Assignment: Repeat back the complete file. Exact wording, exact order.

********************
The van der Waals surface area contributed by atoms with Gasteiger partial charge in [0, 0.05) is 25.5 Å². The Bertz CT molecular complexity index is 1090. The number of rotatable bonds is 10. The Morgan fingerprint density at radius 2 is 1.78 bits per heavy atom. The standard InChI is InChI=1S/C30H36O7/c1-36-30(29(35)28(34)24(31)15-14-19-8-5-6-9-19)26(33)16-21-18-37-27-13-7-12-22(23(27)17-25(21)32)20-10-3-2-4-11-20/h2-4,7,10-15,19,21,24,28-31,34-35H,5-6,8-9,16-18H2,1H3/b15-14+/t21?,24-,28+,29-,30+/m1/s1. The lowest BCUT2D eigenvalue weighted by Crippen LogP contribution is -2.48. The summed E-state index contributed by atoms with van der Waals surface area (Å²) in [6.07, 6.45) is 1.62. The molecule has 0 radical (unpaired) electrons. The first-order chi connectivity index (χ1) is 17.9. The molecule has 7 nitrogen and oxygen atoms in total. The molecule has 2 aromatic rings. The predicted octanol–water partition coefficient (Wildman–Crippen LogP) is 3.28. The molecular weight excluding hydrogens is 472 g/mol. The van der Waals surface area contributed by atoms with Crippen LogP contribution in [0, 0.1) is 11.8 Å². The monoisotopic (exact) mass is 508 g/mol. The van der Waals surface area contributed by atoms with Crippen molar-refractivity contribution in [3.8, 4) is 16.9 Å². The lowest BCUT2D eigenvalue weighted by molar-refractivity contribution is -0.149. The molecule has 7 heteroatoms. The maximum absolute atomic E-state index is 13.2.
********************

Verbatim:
The van der Waals surface area contributed by atoms with Gasteiger partial charge in [0, 0.05) is 25.5 Å². The Bertz CT molecular complexity index is 1090. The number of rotatable bonds is 10. The Morgan fingerprint density at radius 2 is 1.78 bits per heavy atom. The standard InChI is InChI=1S/C30H36O7/c1-36-30(29(35)28(34)24(31)15-14-19-8-5-6-9-19)26(33)16-21-18-37-27-13-7-12-22(23(27)17-25(21)32)20-10-3-2-4-11-20/h2-4,7,10-15,19,21,24,28-31,34-35H,5-6,8-9,16-18H2,1H3/b15-14+/t21?,24-,28+,29-,30+/m1/s1. The lowest BCUT2D eigenvalue weighted by Crippen LogP contribution is -2.48. The summed E-state index contributed by atoms with van der Waals surface area (Å²) in [6.07, 6.45) is 1.62. The molecule has 0 radical (unpaired) electrons. The first-order chi connectivity index (χ1) is 17.9. The molecule has 7 nitrogen and oxygen atoms in total. The molecule has 2 aromatic rings. The predicted octanol–water partition coefficient (Wildman–Crippen LogP) is 3.28. The molecular weight excluding hydrogens is 472 g/mol. The van der Waals surface area contributed by atoms with Crippen LogP contribution in [0, 0.1) is 11.8 Å². The monoisotopic (exact) mass is 508 g/mol. The van der Waals surface area contributed by atoms with Crippen molar-refractivity contribution in [3.8, 4) is 16.9 Å². The lowest BCUT2D eigenvalue weighted by molar-refractivity contribution is -0.149. The molecule has 7 heteroatoms. The maximum absolute atomic E-state index is 13.2.